Day 15 of advent! A well known social media site just told me that two years ago I was snoozing on the sofa by the Christmas tree and an open fire. Won’t pretend that I wouldn’t love a snooze on a sofa sometime soon but we are having an amazing time exploring Rome. This category had a clear winner, still the best day of cycling of the trip, partly because in the cold weather preceding it seems so unlikely we would be able to complete the ride. Would thoroughly recommend this ride – when it’s not snowy you can even do the very top section on a cycle route. Loved the Gotthard Pass! Well done Switzerland, thanks for clearing the snow for us!
Spurred on by temperatures of 20 degrees plus in Northern Italy it was time to head directly south through Switzerland, a country we have cycled across before so had not planned to include this time. But it is a beautiful country, and well set up for the cyclist (even if they do take you up and over hills instead of on flat roads around them) so we were not too upset at this change. Other than the fact we had left our comprehensive Switzerland cycling guide, map and plug adapter at home. Lucky the routes are well signed.
The first day in Switzerland was spent riding through the north of the country towards Zug, supposedly the most expensive city in one of the most expensive countries in the world. Our favourite thing about it was the obsession with pumpkins – we have seen a lot in the run up to Halloween but Zug took this to another level. From Zug we rode south mostly along lake shores, though the fog meant that they were a dull grey and the snowy mountains we knew lay ahead were obscured from view. Probably for the best. We made it as far as Wassen at 900m above sea level, negotiated a deal for a hotel room and fuelled up ready to climb to 2100m the following day. (For context, the highest mountain in the UK, Ben Nevis, is around 1300m high).
We woke to a beautifully clear but frosty morning, finally able to view the mountains that lay in our path and the amount of snow up there. A 4km section of the road is being upgraded and we had been told that there is a bus service to take cyclists through the roadworks. After seeing no bus and no ‘road closed to cyclists’ signs we set off through the first tunnel with temporary traffic lights. The workmen laughed and encouraged us to keep going – must be fine we thought. However at the second tunnel we were faced with a Swiss man controlling the traffic rather than lights, who (we think) explained that we can’t cycle on and we should be on a bus. After arguing that there was no bus and no sign (in English obviously) we were finally waved on, and had to pedal madly uphill to try and get out of the tunnel before the traffic coming down was let through. With only gummie bears to fuel us this was difficult and after holding up a large truck we finally made it out.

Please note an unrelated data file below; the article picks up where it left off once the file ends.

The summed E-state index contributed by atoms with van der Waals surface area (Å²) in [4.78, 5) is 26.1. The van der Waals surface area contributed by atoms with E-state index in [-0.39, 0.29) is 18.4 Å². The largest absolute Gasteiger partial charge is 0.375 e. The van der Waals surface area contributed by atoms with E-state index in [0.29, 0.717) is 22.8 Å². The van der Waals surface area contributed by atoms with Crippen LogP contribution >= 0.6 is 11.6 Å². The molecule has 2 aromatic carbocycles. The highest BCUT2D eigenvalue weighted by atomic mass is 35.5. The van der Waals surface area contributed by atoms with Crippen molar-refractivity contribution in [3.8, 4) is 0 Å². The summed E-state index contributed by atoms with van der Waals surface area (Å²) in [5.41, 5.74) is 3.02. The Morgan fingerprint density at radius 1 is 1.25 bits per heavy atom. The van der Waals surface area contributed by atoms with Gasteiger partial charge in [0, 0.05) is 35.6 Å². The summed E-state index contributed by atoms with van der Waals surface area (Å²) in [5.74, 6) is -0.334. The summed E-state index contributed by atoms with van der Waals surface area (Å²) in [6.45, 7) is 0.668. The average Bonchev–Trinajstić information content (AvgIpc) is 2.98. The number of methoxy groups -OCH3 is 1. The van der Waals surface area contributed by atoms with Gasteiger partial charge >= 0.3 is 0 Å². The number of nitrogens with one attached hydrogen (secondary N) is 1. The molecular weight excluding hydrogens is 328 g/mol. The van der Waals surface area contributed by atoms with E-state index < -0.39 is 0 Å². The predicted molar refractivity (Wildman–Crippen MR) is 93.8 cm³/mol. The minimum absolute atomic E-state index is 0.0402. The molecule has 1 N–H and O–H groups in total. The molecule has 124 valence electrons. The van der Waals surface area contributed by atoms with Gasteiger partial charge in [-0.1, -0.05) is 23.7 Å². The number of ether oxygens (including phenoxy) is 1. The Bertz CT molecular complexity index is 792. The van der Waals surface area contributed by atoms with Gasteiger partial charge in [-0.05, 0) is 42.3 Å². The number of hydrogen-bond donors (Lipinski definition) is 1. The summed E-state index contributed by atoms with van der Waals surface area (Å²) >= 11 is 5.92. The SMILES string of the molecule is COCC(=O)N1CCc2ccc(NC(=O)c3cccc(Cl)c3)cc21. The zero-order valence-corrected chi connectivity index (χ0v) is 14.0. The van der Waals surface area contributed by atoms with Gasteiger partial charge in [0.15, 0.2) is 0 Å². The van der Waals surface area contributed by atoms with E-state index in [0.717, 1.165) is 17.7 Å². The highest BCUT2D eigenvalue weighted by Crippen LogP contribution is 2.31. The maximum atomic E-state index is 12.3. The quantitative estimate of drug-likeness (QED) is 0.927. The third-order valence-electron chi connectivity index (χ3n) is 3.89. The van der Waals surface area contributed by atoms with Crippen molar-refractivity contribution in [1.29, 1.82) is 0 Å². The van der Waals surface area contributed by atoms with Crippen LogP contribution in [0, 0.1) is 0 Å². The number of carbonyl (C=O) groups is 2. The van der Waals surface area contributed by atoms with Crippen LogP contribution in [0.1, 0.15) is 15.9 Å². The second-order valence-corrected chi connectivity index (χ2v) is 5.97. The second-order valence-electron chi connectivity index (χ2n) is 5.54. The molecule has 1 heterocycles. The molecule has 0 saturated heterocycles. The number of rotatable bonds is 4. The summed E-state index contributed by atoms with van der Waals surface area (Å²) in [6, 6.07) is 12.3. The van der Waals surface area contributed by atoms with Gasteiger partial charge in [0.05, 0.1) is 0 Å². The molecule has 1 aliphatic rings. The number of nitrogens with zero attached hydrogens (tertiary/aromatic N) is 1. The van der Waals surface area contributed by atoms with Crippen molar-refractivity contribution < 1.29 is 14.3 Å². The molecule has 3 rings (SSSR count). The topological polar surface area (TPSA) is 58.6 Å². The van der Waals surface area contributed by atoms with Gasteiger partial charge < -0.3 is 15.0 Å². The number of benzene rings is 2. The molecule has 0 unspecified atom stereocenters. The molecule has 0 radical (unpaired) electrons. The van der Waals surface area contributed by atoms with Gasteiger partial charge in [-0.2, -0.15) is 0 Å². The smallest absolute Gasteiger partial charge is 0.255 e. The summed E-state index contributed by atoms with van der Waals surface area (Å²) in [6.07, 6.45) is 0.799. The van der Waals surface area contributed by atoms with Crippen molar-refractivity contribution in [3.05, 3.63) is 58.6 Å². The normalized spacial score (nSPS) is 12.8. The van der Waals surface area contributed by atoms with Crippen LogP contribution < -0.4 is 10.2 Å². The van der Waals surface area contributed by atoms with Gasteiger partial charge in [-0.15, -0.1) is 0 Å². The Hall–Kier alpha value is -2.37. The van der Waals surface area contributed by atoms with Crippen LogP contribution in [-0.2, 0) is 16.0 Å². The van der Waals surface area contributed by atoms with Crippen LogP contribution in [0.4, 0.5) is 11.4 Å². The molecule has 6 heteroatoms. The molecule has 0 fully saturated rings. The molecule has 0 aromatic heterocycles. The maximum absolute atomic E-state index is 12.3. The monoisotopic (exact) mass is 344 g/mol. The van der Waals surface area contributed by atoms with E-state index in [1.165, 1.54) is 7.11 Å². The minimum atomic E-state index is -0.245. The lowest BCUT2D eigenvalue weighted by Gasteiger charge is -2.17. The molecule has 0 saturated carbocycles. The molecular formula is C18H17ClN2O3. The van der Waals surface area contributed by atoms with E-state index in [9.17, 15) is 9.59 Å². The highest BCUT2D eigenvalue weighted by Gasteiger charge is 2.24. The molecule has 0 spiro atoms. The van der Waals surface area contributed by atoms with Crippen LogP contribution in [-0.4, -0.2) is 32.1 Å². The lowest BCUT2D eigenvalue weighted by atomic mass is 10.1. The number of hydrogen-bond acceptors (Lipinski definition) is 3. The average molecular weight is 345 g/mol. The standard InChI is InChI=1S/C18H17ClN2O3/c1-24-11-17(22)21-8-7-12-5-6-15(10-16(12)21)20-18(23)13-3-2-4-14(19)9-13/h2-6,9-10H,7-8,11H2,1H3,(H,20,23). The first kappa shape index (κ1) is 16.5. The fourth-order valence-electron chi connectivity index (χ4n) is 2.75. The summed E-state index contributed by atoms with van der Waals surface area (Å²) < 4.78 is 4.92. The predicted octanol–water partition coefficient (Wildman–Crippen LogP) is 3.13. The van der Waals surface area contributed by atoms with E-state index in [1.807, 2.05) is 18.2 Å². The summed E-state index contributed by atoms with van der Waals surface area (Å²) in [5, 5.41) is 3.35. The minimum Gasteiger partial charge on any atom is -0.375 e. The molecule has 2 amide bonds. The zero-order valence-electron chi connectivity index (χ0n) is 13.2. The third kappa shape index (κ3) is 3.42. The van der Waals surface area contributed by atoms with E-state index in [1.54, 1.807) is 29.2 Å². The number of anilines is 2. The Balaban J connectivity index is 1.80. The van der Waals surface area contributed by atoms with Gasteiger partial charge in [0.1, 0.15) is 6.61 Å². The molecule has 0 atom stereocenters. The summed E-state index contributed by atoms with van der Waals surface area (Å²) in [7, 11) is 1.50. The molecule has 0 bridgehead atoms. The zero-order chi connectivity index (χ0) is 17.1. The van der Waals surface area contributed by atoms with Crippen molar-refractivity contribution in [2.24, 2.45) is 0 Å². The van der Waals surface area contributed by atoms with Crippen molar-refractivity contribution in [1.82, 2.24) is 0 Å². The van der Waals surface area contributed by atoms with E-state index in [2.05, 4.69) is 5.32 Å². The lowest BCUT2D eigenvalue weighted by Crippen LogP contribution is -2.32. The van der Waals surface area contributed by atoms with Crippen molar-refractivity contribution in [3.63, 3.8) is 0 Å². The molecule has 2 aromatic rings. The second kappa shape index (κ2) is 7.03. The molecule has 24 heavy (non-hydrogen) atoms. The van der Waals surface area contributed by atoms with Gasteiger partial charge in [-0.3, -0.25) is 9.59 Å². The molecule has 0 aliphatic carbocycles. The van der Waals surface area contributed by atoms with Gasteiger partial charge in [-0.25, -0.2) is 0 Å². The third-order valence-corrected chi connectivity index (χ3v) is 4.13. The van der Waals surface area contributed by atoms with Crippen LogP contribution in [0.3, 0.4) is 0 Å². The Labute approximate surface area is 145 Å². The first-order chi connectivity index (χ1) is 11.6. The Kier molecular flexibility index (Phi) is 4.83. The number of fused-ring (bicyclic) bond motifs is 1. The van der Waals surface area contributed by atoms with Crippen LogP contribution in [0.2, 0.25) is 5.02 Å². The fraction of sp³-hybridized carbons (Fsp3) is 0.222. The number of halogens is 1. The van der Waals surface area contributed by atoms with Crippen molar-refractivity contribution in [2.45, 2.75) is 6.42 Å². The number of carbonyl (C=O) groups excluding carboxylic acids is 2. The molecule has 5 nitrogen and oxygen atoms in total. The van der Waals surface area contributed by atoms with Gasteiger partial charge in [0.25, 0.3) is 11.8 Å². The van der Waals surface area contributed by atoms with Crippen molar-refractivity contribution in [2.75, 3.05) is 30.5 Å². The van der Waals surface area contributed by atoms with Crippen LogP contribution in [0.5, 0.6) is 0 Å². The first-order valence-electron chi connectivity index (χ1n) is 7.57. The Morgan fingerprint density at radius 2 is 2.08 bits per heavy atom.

Eventually we reached Andermatt at 1400m, and asked in the tourist office about the weather at the top and if it was wise to cycle over. ‘Snow, -2 degrees, are you crazy?’ was the gist of the answer. The road closes at 6pm because of the ice, our biggest worry was slipping on the way down. But it was so clear, there was no risk of snowfall, and we really wanted to ride over if possible so we continued uphill with the plan that if it started getting icy we would turn back and get a train. And we were so pleased we did. The road up was not too steep, the views were incredible with the blue sky and there was hardly any traffic. Cars that did pass beeped and waved. Apparently in the summer the road is full of motorcyclists whizzing past – not at this time of year. We saw no other cyclists either. The
road flattens out towards the summit and before we knew it we had made it!
The snow was thigh deep at the side of the road and it was freezing cold, after a few celebratory pictures we put on several extra layers and set off on the descent, usually the reward for a tough climb but for us we had been dreading this due to the frost on the road. By the time we dropped to Airolo at 1100m through some steep switchbacks our hands and arms were more sore from being on the brakes than our legs were from the ride up. Again not wanting to camp we got a hotel room, extending our Swiss Alpine Holiday for one more night, and found we had a panoramic view of the Alps from the bedroom. Awesome! Looking up at the snow, where the road came from and how it twisted and turned we could not believe we had just cycled over the pass. All that was left was to have a celebratory dinner of pasta and tomato sauce (there are limits to our ‘holiday’) and collapse into bed very pleased with ourselves.
Thanks to Ralf and Franzie and the staff at Hotel Gerig (Wassen) and Hotel Motto (Airolo) for making our Swiss Alpine Holiday just about affordable!